The Productivity Commission has released the first in a planned series of five-yearly updates on productivity in Australia. The report shows that there is much the Australian government can do to boost productivity and living standards.
These include changing how government delivers or controls education and health, and how it manages infrastructure. Interestingly, for the Commission, policy to improve productivity in the private sector (primarily tax and regulation), while still important, plays second fiddle.
The Commission backs up its recommendations in these huge domains by a compendium of analyses spread over hundreds of pages in 16 supporting papers.
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The Productivity Commission’s review comes amid a period of slow productivity growth in Australia and around the developed world. Fifteen years ago, most economists expected that the internet revolution and the rapid shift of manufacturing to China would, for all the disruption they entailed, sustain strong growth in the rich world. But those hopes were dashed.
A wide range of research has identified many possible culprits for the productivity slowdown. These include mis-measurement, that “easy wins” such as universal education have already been used up, ageing, risk aversion, and a hit to investment and innovation from the global financial crisis.
One of the Commission’s background papers covers many of these contributors to slow growth.
Australian productivity has grown faster than in many other high-income economies since the financial crisis, largely thanks to the mining boom and to our having avoided a deep recession.
But productivity growth has not been strong enough to keep wage growth strong in the face of declining export prices and some broader weakness as the mining investment boom comes off. Getting policy settings right is urgent to reduce the risk that Australia slides into the stagnation that other high-income economies have experienced.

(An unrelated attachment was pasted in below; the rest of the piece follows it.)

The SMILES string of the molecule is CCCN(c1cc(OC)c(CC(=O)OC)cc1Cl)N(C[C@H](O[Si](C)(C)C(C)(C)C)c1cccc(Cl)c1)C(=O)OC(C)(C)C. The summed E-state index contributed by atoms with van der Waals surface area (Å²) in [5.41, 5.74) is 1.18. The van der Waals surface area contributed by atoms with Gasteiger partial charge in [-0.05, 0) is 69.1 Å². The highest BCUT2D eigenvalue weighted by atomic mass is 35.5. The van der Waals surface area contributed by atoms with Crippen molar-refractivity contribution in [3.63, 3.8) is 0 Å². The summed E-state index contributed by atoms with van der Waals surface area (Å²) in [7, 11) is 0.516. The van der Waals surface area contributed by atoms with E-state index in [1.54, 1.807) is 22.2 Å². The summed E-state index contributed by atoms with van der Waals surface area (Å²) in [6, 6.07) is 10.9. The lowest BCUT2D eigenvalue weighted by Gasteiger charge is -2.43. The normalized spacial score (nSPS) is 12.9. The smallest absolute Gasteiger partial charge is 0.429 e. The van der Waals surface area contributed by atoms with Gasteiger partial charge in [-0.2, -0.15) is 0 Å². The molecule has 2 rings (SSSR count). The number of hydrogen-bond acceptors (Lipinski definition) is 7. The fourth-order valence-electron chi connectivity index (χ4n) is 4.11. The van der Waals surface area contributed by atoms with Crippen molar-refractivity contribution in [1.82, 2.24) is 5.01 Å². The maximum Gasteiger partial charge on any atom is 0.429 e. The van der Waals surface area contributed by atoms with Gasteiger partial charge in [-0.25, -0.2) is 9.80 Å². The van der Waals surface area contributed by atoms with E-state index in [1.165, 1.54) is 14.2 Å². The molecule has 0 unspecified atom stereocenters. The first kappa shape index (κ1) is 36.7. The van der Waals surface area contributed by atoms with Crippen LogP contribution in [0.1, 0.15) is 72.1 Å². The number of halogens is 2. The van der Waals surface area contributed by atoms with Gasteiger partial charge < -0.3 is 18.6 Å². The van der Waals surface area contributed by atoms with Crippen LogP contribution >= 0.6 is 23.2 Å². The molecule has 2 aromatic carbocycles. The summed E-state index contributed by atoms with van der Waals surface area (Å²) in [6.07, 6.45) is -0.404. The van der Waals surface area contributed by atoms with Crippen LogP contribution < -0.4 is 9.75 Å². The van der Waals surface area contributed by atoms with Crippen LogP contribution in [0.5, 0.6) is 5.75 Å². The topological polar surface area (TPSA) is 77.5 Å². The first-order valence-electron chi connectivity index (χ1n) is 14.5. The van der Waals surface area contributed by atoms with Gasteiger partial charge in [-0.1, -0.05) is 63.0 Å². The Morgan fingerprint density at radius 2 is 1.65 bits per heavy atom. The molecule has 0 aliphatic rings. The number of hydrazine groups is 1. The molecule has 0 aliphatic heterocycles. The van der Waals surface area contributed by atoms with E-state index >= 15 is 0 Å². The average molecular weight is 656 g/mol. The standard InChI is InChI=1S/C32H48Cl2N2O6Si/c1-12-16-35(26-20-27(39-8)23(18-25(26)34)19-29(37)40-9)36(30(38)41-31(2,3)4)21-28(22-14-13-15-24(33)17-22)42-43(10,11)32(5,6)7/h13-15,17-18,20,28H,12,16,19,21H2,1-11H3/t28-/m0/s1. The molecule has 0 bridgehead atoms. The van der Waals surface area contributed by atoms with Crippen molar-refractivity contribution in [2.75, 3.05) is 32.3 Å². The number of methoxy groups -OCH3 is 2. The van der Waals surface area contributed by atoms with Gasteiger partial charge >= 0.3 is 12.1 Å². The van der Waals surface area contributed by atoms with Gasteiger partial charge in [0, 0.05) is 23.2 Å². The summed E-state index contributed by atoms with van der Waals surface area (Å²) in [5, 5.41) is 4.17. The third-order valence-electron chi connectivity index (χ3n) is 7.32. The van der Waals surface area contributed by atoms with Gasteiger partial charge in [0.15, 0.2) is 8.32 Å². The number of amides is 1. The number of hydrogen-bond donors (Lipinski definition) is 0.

The new report identifies five priorities to revitalise productivity: health, education, cities, market competition, and more effective government.
The Commission’s estimates imply that its policies would eventually boost GDP by at least two per cent, with additional non-market benefits in longer lives and quality of life.
In health, the report recommends changing funding arrangements, cutting low-value treatments, putting the person at the centre of health care, shifting to automated pharmacy dispensing in many locations, and moving to tax alcohol content on all drinks. The Commission estimates that the value of these reforms is at least $8.5 billion over five years.
In education, the report makes recommendations to build teacher skills, better measure student and worker proficiency, extend consumer law to cover universities, and improve lifetime learning, including better information about the performance of institutions. The Commission does not put a dollar value on these reforms.
In cities and transport, the report recommends improved governance to stop poor projects being built, budget and planning practices to properly provide for growth and infrastructure, and policies to get more value out of existing and new assets (including road user charges, extending competition policy principles to cover land use regulation, and replacing stamp duties with land tax). The Commission estimates that these reforms would be worth at least $29 billion per year in time.